Quickly discover any expiring certificates for Azure App Services

Discover expiring Azure App Service certificates using Azure Resource Graph queries.

Tobias Zimmergren
Tobias Zimmergren

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Operating distributed cloud solutions across many subscriptions and clouds can be quite a task. To achieve operational excellence and reliable service, there are many things to keep track of.

There are multiple ways to monitor certificates, both using built-in tools and third-party tools. I want to bring an easy way to tackle the common challenge of ensuring your SSL certificates do not expire.

In this post, I am making use of the Azure Resource Graph to make cross-subscription queries to see if I have any upcoming expiring certificates.

  • To learn more about using the Azure Resource Graph, read this post.
  • Get all the KQL queries on GitHub.

Azure Resource Graph queries

Let's break down this into a few simple queries that can come in handy.

Get all web app certificates

resources
| where type == "microsoft.web/certificates"

This will get you a list of all the app service certificates you have in your subscription(s).

You can view the details of each, and it will contain some information, including what you can see here:

Viewing the details of an Azure Graph Explorer query using KQL (Kusto Query Language) to retrieve any expiring certifications of app services.

Getting a raw list of all certificates can be beneficial if you want to export them to another tool for continued work. However, I like the capabilities of KQL (Kusto Query Language), and so we'll take a look at some further enhancements to our query below.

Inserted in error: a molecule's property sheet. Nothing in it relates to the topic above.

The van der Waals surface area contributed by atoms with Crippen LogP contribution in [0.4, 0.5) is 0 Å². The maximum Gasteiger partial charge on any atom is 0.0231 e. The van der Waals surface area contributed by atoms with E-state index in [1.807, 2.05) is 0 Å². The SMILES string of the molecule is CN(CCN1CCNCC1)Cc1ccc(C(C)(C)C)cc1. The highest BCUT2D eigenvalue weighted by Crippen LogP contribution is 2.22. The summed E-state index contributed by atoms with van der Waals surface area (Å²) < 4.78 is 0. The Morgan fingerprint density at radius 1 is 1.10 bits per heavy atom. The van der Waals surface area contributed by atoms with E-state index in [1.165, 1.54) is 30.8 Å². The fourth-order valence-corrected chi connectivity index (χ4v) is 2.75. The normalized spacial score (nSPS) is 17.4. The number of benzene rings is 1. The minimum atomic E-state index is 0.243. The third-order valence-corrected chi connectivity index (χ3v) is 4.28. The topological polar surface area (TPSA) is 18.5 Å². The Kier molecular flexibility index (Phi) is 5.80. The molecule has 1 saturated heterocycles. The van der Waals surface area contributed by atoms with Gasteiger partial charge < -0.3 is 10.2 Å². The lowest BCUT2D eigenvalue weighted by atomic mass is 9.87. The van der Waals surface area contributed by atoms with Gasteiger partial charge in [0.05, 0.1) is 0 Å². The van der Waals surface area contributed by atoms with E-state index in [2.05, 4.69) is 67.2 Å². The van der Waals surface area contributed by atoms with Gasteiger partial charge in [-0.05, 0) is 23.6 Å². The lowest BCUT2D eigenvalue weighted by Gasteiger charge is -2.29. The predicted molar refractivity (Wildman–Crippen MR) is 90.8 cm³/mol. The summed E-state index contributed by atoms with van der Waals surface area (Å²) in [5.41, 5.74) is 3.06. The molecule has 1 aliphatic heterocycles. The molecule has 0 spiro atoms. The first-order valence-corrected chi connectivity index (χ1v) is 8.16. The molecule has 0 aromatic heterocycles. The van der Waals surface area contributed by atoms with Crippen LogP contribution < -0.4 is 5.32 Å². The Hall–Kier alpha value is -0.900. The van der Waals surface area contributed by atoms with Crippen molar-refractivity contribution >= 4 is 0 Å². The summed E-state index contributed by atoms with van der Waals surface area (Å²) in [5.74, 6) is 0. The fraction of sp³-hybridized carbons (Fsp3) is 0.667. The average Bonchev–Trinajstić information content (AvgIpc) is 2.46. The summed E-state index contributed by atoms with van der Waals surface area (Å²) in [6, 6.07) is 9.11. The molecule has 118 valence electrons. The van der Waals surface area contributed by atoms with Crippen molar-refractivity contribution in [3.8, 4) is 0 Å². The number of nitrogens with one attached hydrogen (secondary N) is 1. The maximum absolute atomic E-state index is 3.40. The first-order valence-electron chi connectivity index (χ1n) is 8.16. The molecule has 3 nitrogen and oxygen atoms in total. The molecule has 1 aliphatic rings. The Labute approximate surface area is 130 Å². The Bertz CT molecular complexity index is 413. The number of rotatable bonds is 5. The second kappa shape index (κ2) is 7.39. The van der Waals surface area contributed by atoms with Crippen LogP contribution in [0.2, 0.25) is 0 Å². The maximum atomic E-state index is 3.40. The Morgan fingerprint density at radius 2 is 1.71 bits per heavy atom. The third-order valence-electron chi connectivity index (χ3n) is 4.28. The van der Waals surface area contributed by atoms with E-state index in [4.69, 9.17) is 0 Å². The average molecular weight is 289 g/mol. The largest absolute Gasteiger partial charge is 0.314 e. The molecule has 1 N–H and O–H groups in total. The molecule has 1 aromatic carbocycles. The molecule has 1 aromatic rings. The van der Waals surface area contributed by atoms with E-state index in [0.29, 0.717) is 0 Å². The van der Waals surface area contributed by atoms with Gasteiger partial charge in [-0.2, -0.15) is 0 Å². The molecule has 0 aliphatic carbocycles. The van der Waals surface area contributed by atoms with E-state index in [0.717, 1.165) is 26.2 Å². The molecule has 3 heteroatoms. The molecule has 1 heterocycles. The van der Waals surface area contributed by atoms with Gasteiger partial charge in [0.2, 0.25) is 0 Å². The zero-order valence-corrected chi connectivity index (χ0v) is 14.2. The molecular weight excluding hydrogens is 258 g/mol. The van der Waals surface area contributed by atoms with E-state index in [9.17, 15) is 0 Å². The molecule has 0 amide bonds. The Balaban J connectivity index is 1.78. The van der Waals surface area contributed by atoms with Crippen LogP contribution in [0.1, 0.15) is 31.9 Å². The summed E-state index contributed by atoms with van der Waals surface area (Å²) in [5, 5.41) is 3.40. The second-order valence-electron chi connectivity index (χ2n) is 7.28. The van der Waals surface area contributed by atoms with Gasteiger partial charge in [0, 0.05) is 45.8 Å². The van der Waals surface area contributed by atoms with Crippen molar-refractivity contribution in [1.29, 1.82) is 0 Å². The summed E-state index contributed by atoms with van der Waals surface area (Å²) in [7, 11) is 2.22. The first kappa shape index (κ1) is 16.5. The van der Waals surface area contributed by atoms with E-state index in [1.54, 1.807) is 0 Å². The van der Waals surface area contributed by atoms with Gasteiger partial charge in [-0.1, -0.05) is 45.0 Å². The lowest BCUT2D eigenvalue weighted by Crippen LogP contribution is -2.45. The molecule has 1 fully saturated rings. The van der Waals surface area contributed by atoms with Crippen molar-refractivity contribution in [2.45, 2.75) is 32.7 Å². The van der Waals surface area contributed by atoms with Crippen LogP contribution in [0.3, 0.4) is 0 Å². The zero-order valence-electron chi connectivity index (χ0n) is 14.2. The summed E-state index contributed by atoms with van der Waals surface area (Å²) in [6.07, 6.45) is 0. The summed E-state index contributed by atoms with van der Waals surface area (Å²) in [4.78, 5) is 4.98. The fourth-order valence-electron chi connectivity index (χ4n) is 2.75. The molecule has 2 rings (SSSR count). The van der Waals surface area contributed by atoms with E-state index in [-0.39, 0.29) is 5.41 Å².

To simplify the overview, we can limit the properties we return:

resources
| where type == "microsoft.web/certificates"
| project resourceGroup, name, subscriptionId, properties.expirationDate, properties.thumbprint, properties.subjectName, properties.issuer

Get the Expiration Date of certificates

Now, I want to extend the property properties.expirationDate, which will allow me to filter and sort in various ways based on when the certificate expires.

There are a few interesting things we can do by extending the expiration date, for example:

  • Order By expiration date ๐Ÿ’ก
  • Group by or filter by the expiration year, month, etc.
  • Display the number of days until a certificate expires (more user friendly than displaying just the date)
Order by the expiration date.
resources
| where type == "microsoft.web/certificates"
// Extend the expiration date, enabling us to easier sort and filter by it.
| extend ExpirationDate = todatetime(properties.expirationDate)
| project ExpirationDate, resourceGroup, name, subscriptionId, properties.expirationDate, properties.thumbprint, properties.subjectName, properties.issuer
| order by ExpirationDate asc
Get certificates that expire soon.

Build on to the same query by adding the where clause, allowing us to select only the certificates that expire in the next X days. In my example, we're looking at the next 60 days.

resources
| where type == "microsoft.web/certificates"
// Extend the expiration date, enabling us to easier sort and filter by it.
| extend ExpirationDate = todatetime(properties.expirationDate)